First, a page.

Schnapp was the only woman to graduate from Stanford in 1948 with a bachelor’s degree in civil engineering. With the support of her male professors, she went on to earn her master’s degree in structural engineering in 1950.
Starting in 1953, after receiving her civil engineer state license, Schnapp worked for the state of California for 29 years, designing and constructing school buildings to make them more earthquake resistant.
In 1959, Schnapp passed the test for her structural engineering license — 20 years before another woman would earn that license. Schnapp loved structural engineering, and she especially loved being out in the field. She traveled a seven-county area of Southern California, checking schools, hospitals and other construction projects. Some of Schnapp’s more high-profile projects were the San Francisco Public Library, San Francisco Asian Art Museum, San Quentin Prison, Palace of the Legion of Honor, San Francisco General Hospital, and the Marin General Hospital.
She married Michael Schnapp in 1950. The ceremony was performed in the old house of Lillian Gilbreth, the mother in Cheaper by the Dozen, another famous industrial engineer and role model for girls in those fields.  Michael died in ____.
With their mutual love of boats, the Schnapps bought a 26-foot-long sailboat and started racing. In 2001, she received the Yachtsman of the Year Award from the Pacific Inter-Club Yacht Association. For many years, the Golden Gate Yacht Club has held the Ruth Gordon Schnapp Regatta.
Schnapp’s daughter Madeline explained, “One of the reasons my mother was able to do the things she did was because she had a wonderful support system at home and didn't have to worry about how her children were faring while she was away at work. Nydia Rosa was part of the Schnapp family for over 50 years, first helping with the children, and then more administrative tasks as the children grew. About six years ago, Nydia returned to the family to take care of my mother during her declining years.”
Some of Schnapp’s many accolades include being named the first woman member of Structural Engineers Association of Northern California in 1953; the first woman president of the Bay Area Engineering Council in 1982-83; and the first woman to receive a Tau Beta Pi’s Eminent Engineer Award in 1995. A staunch advocate of women’s rights, in 1980, Schnapp took part in a public demonstration at the Pacific Stock Exchange, during which she chained herself to the building for five hours to protest gender discrimination.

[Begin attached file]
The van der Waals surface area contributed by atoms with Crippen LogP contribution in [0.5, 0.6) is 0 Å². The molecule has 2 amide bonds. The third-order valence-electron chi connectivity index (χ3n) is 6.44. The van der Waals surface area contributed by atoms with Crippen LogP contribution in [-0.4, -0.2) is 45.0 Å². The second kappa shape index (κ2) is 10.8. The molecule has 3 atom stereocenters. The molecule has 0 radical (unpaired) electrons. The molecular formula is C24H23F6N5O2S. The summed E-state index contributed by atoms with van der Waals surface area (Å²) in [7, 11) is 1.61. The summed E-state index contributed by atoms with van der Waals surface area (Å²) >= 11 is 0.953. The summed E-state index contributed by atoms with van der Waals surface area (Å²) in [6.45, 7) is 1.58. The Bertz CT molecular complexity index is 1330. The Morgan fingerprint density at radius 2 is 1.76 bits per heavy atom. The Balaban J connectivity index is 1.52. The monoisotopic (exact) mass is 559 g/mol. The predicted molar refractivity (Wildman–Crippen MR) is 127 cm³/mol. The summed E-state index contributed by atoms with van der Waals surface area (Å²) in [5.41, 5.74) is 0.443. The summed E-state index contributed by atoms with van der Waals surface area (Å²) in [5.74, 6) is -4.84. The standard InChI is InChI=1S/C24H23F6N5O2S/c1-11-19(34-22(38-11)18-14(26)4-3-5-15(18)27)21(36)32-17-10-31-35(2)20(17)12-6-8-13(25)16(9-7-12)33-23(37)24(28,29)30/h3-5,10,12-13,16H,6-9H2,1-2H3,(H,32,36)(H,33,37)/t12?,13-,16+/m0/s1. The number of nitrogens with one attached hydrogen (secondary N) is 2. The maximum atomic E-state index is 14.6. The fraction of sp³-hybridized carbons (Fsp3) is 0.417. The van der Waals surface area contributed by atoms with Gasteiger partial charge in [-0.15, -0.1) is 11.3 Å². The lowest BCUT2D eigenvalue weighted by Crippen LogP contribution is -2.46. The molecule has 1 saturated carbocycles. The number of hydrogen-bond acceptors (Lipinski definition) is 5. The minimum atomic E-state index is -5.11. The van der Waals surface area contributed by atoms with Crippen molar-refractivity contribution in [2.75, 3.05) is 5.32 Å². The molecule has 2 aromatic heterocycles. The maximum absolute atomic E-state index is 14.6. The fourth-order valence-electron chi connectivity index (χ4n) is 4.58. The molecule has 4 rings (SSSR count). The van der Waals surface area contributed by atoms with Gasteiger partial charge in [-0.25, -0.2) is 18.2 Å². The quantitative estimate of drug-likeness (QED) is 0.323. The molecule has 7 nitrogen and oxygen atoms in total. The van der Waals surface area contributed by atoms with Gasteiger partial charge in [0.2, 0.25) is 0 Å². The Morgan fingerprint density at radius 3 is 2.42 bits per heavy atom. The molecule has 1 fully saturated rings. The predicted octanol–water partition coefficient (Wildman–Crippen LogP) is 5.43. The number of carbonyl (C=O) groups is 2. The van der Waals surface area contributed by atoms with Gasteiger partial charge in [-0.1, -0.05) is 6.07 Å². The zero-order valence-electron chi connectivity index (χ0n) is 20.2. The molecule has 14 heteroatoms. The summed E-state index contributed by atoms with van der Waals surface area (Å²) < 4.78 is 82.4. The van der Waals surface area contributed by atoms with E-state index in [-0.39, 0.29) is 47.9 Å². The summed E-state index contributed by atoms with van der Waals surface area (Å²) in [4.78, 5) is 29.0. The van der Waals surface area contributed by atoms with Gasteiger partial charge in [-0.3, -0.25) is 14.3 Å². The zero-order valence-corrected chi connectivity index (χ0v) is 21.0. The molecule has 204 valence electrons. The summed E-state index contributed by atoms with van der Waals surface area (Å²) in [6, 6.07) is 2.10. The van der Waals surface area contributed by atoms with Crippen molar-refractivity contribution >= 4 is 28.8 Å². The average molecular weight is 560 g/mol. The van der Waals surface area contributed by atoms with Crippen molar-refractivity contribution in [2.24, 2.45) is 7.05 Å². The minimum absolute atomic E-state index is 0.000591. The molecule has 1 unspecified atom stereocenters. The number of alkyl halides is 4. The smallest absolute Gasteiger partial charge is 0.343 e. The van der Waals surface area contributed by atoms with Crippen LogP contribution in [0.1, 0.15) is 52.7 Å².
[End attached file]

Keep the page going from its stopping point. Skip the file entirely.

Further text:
After retiring in 2001, Schnapp traveled the U.S., lecturing students about at a long list of schools. She said, “I became very much interested in helping women and encouraging women to be sure to study math and science.”
 Fittingly, Schnapp’s story will continue to serve as a role model in a new book for young adults just released last week, Women of Steel and Stone by Anna M. Lewis. Schnapp is one of 22 inspirational women architects, engineers, and landscape architects profiled in the book, excepts from that book have been included here.
 Her sister, Clara Gordon Rubin, who died in 2002, was also a supporter of women’s rights and fought to improve gender equality among civil service workers in Seattle for four decades.
 She is survived by her three children, Madeline, Marcia and Michael, and several grandchildren.

Thank you, Ruth, for all the girl engineers that have followed your lead and for the young girls you will inspire to build great things. 


Carol Simon Levin said...

This is wonderful! I particularly loved the fact that she was married in the house of Lillian Gilbreth, another amazing engineer I've always admired -- did you see that there is a picture book about her coming in August? Spic-and-Span!: Lillian Gilbreth's Wonder Kitchen (Great Idea Series) by Monica Kulling and David Parkins (Aug 5, 2014)

Speaking of inspiring future female engineers, you might be interested in this profile I wrote of another pioneering woman...

I have been telling her story at libraries, historical events, and other venues and hope someday that I will find a publisher who thinks this story is worth sharing with a wider audience!

--Carol Simon Levin
Youth Services Librarian, Author, & Storyteller

Anna M. Lewis said...

Carol, thank you so much for your comments.
I will have to check out that Lillian Gilbreth picture book.
Lillian and Emily Roebling are 2 engineers in WOMEN OF STEEL AND STONE - wonderful stories. I'd love to hear your thoughts if you get to read my chapters.
Loved reading your blog post. Thank you for that link.
Great to connect!